White House handshake   
The controversy over the Oslo Accords, which bitterly divided the nation over the past quarter century, is no longer a contentious issue. [...there is no way Israel could achieve any mutually acceptable peace agreement in the foreseeable future.]
The late Prime Minister Yitzhak Rabin personally told me on numerous occasions of his concern that the deal with Yasser Arafat, whom he despised as a murderer, was a gamble that Israel had to take in order to satisfy itself and the world that it had sought every opportunity to achieve peace.
In contrast, Shimon Peres, then foreign minister, in response to a few critical questions I posed in the days after the Oslo announcement, lost his cool and angrily stated, “They took Entebbe away from me, but they will never do the same with the peace process.”
Today Peres is possibly the sole remaining senior politician who still maintains that the deal with Arafat and the Palestine Liberation Organization should be retained as the basis for a peace settlement.
The consensus, extending beyond right-wing politics, which recognizes the failure of the Oslo Accords, was articulated by the former director general of the Foreign Ministry, Professor Shlomo Avineri, an esteemed intellectual doyen of the Zionist Left.
In an article published last October in Haaretz, Avineri enumerated a host of reasons on both sides that contributed to the failure. But overriding these was the fact that the Palestinian position did not consider the conflict as territorial but regarded all of Israel as a colonial implant which had to be uprooted.
Avineri concluded that we are obliged to face the reality that there is no way Israel could achieve any mutually acceptable peace agreement in the foreseeable future.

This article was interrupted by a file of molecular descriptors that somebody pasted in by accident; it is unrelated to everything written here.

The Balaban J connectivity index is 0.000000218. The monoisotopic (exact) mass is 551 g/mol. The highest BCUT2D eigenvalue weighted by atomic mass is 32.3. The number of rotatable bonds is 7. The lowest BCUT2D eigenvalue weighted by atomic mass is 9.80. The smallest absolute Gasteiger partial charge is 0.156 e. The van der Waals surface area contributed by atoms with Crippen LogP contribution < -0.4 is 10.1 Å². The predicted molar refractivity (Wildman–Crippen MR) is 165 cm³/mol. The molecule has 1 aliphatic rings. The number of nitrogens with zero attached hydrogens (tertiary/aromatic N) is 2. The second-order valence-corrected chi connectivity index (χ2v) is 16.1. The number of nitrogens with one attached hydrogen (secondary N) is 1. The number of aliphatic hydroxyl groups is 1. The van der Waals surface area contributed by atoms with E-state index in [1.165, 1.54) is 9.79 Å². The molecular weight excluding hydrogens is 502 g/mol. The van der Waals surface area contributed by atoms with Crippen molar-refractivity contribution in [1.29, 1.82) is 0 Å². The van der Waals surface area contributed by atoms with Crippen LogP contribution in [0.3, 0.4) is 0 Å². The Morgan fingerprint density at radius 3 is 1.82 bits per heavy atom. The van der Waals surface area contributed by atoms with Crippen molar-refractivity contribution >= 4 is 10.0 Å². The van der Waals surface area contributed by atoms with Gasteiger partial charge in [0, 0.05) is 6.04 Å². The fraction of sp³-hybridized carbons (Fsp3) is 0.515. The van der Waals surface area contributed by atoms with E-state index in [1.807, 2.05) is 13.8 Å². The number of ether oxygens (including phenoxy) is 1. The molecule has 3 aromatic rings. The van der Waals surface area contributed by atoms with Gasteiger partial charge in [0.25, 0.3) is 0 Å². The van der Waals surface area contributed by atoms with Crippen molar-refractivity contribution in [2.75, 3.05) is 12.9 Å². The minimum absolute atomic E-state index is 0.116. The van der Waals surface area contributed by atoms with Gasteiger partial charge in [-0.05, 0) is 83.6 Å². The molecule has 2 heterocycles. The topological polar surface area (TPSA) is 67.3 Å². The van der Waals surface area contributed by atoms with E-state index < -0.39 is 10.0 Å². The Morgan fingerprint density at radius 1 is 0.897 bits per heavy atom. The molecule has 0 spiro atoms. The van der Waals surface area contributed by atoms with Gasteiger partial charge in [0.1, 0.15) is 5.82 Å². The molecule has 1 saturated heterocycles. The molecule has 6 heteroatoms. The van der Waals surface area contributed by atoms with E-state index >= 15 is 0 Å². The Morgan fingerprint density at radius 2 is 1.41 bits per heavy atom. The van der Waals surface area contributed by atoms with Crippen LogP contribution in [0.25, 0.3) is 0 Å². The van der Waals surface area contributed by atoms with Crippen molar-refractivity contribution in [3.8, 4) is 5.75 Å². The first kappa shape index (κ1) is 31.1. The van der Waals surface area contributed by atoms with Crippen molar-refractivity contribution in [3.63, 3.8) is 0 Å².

His views were echoed by one of the key architects of the Oslo Accords, former minister Yossi Beilin, who, at a recent U.N. Media Seminar, stated explicitly that the Oslo Accords must end. As he said, “Too many Israelis fear that a one-state marriage would destroy either our identity as a Jewish state or our claim to democracy. And a two-state divorce is unlikely to produce a prosperous and stable Palestine.” He concluded that the best solution now would be an Israeli-Palestinian confederation.
The final nail in the coffin of the Oslo Accords was the announcement by the head of Israel’s Zionist Union and leader of the opposition, Isaac Herzog, who admitted, “I don’t see a possibility at the moment of implementing the two-state solution.” He told French President Francois Hollande that “we have to be realistic. … It cannot happen at this time. Hatred and incitement among the Palestinians are just too great.”
... the leader of the Israeli Left has effectively joined the Israeli consensus which believes that under the current circumstances, the creation of an independent Palestinian state is not even on the horizon.
...Herzog seems to be attempting to sever connections between Labor Zionism and the post-Zionists and anarchists. ...Herzog makes it clear that in any future confidence-building initiatives and outreach to the Palestinians, the Israel Defense Forces would of necessity retain control of the West Bank and Jordan Valley.
With Herzog on board there is now a consensus for the major policies toward the Palestinians, extending from the left Zionist Union through to Avigdor Lieberman’s far-right Yisrael Beytenu...[...that there is no way Israel could achieve any mutually acceptable peace agreement in the foreseeable future.]...